HomeDoctors ArticlesWhat A Skincare Routine For Oily Skin Should Not Include

What A Skincare Routine For Oily Skin Should Not Include

While it is important to follow an oil-friendly skincare routine, what you should also know are products that you shouldn’t use. 

Keep reading because in this article we are going to dive deeper into this matter. Maybe you have to get rid of some of your products after this.

What A Skincare Routine For Oily Skin Should Not Include
What A Skincare Routine For Oily Skin Should Not Include

Ingredients that are a no go:

  • Oleic acid:

Oleic acid is a fatty acid found in many plant oils, as well as human sebum. Since oily skin types produce sebum that is rich in oleic acid (but low in linoleic acid), using skincare products that contain oleic acids may clog pores and stimulate oil production. Ingredients with high levels of oleic acid include coconut oil, olive oil, avocado oil, shea butter, and sea buckthorn oil; so they should be avoided. 

  1. Oil-stripping alcohol:

Alcohol-based products may be tempting when you’re trying to reduce sebum. But too much alcohol can have an adverse effect on oily skin. Alcohol tends to strip the skin of its natural oils, which in turn prompts your skin to produce even more sebum to make up for a perceived loss of moisture.

  1. Sodium lauryl sulfate (SLS):

Sodium lauryl sulfate (or SLS) is a key ingredient in foaming face washes and soaps. Like alcohol, SLS can strip too much from even oily skin. Again, ingredients that strip moisture away can kick your skin’s sebaceous glands into overdrive to account for perceived dryness.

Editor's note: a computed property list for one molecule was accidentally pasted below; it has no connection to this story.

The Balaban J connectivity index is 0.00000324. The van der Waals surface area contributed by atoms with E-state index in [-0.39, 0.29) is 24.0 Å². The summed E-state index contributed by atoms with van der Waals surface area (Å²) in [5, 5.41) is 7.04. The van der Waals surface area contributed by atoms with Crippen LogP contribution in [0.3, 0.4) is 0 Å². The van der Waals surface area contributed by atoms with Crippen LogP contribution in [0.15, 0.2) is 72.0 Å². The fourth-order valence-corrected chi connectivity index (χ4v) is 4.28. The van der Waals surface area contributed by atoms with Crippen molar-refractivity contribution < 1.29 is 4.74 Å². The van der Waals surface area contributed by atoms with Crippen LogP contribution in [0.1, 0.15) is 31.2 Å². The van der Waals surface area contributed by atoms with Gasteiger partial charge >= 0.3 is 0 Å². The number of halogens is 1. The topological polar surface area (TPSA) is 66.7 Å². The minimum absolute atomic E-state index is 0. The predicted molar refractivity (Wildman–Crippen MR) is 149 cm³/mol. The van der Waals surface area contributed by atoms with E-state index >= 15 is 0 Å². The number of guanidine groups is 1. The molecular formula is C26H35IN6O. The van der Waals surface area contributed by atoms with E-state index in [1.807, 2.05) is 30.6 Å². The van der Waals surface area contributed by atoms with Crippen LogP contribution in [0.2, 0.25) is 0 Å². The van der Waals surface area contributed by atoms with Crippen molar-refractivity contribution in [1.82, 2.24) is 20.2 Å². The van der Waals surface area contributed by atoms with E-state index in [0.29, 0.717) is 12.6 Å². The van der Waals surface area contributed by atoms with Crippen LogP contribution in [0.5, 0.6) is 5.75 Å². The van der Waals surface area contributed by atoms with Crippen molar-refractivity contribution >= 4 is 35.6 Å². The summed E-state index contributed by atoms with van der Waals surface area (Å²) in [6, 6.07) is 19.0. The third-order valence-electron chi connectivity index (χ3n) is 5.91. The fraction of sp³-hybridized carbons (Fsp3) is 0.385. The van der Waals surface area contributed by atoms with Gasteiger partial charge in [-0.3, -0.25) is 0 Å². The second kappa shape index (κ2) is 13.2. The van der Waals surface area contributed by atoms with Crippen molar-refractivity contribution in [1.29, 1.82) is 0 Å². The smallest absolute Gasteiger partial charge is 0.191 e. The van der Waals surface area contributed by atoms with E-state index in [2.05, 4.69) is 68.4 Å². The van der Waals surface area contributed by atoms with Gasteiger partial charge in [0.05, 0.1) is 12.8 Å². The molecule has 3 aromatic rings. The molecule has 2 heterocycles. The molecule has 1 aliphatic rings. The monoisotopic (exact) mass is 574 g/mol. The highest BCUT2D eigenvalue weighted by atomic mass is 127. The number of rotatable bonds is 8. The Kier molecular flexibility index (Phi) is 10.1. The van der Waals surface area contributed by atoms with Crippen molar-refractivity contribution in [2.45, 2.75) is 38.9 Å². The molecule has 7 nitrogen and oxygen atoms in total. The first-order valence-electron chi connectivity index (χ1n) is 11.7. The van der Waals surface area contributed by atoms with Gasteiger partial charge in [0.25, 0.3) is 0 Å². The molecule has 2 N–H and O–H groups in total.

1. Occlusive moisturizers:

Occlusives are moisturizing ingredients that create a barrier around the skin to prevent moisture loss. They’re tremendous for dry skin types, but if you have very oily skin, occlusives will make your skin feel like its suffocating. Common occlusives include lanolin, paraffin, beeswax, and mineral oils. They’ll usually be found in creams and lotions. 

For oily skin, humectants such as hyaluronic acid and glycerin are your best options. 

Also Read:

Dr. DonikaAbout the Author: Dr. Donika Vata is a medical doctor from Ferizaj, Kosovo. She studied general medicine from University of Hasan Prishtina.
She has been writing about medical and skincare related issue in journals, social media websites, and books. She was working for some well reputed clinics such as Telehealth Pro- Online consultations, German Cancer Center, and AppLMD. Dr. Donika was also volunteering in the Covid-19 pandemic.
Currently, she is working as a medical doctor and researcher in a dermatology clinic.

For more Skincare news and Beauty latest updates please Like and Follow our Facebook Page and Instagram account…

Most Popular